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Lehigh Draft EIR Up For Public Review Thursday

Residents will voice opinions Thursday night in light of numerous environmental concerns.

A long-list of air, water and land concerns will most likely greet Santa Clara County planners on Thursday night, when residents get their first chance to review and comment on the hefty 583-page draft environmental impact report for Lehigh Permanente Quarry’s latest reclamation plan amendment.

Over the past year Lehigh Southwest Cement has been at the center of controversy as local groups have called out the company for air emissions, water discharges, and disputed land usage. The company's operations are also at the center of at least three lawsuits.

Expect those issues to come up at the meeting at 7 p.m. in the , 10185 N. Stelling Rd., Cupertino. The entire draft EIR is accessible at the county’s website; hardcopies are available at the Cupertino, Los Altos and Saratoga libraries.

The draft EIR covers a reclamation plan amendment for 1,238 acres of the 3,510 acres owned by Lehigh just outside of Cupertino, and near Los Altos and Los Altos Hills. The goal of the reclamation plan is to reclaim topography and vegetation disturbed by mining operations, which have been going on for more than 80 years. The company’s original reclamation plan was approved by Santa Clara County in 1985.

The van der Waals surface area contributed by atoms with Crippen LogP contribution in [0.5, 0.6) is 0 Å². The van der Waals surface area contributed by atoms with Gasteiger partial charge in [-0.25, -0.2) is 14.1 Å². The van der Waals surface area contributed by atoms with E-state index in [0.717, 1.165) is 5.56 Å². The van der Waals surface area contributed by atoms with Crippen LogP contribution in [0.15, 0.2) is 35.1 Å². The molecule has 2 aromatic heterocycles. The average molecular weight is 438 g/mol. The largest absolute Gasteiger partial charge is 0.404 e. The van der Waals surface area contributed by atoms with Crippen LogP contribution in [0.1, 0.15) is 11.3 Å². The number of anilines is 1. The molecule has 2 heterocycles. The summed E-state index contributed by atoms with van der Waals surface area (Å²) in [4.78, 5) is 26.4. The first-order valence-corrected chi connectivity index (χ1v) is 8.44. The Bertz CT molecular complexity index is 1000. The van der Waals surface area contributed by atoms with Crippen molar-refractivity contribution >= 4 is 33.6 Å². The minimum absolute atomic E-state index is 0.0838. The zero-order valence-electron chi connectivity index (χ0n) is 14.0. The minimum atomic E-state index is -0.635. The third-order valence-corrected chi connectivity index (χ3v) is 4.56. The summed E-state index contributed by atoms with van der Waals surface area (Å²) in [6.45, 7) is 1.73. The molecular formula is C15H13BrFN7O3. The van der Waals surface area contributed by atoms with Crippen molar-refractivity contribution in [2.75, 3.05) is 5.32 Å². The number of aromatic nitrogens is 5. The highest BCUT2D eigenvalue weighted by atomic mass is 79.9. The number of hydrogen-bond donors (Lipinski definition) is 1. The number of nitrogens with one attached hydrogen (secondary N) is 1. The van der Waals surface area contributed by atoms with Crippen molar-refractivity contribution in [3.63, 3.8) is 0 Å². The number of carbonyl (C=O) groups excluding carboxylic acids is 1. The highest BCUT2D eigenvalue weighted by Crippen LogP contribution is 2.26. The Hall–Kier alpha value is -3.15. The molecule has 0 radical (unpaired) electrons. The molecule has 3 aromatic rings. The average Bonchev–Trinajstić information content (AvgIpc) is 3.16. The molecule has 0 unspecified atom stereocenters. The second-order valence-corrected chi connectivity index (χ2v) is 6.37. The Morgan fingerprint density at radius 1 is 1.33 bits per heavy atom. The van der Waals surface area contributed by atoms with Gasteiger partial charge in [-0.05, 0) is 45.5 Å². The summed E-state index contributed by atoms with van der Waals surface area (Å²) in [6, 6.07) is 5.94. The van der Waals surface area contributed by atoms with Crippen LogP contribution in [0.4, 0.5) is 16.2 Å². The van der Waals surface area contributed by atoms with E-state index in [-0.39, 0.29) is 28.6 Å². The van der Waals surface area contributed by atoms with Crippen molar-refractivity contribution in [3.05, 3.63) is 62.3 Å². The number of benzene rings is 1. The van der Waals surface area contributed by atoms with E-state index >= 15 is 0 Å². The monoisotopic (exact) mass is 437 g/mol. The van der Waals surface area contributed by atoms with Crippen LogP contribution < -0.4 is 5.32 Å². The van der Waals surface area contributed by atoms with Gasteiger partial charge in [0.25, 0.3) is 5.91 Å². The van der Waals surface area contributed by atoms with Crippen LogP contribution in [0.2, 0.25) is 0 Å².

According to the report, over the next 20 years the company will continue mining limestone, while over time reclaiming the land by using unused crushed rock from the West Materials Storage Area (WMSA), a ridge which mainly faces Los Altos Hills, to backfill the main 265-acre quarry pit.

The plan outlines how Lehigh will stabilize the slopes of the quarry pit, which has experienced occasional slides over the years. Slides that occurred more than 10 years ago, but never repaired, were part of the argument by the state’s .

by suing the Department of Conservation, which includes OMR. The case is ongoing.

Also in the reclamation plan is a proposal to include the 75-acre East Materials Storage Area (EMSA) within the reclamation area boundaries. EMSA has been particularly controversial in the last few years. Citizen complaints of a growing rock pile within view of Rancho San Antonio Park led to notices of violation being issued by Santa Clara County to Lehigh, for dumping materials in EMSA without a permit.

. The decision meant the company would not have to seek a new land use permit for EMSA, which Lehigh critics argued would have meant the company would have to follow more stringent rules than those under the reclamation plan.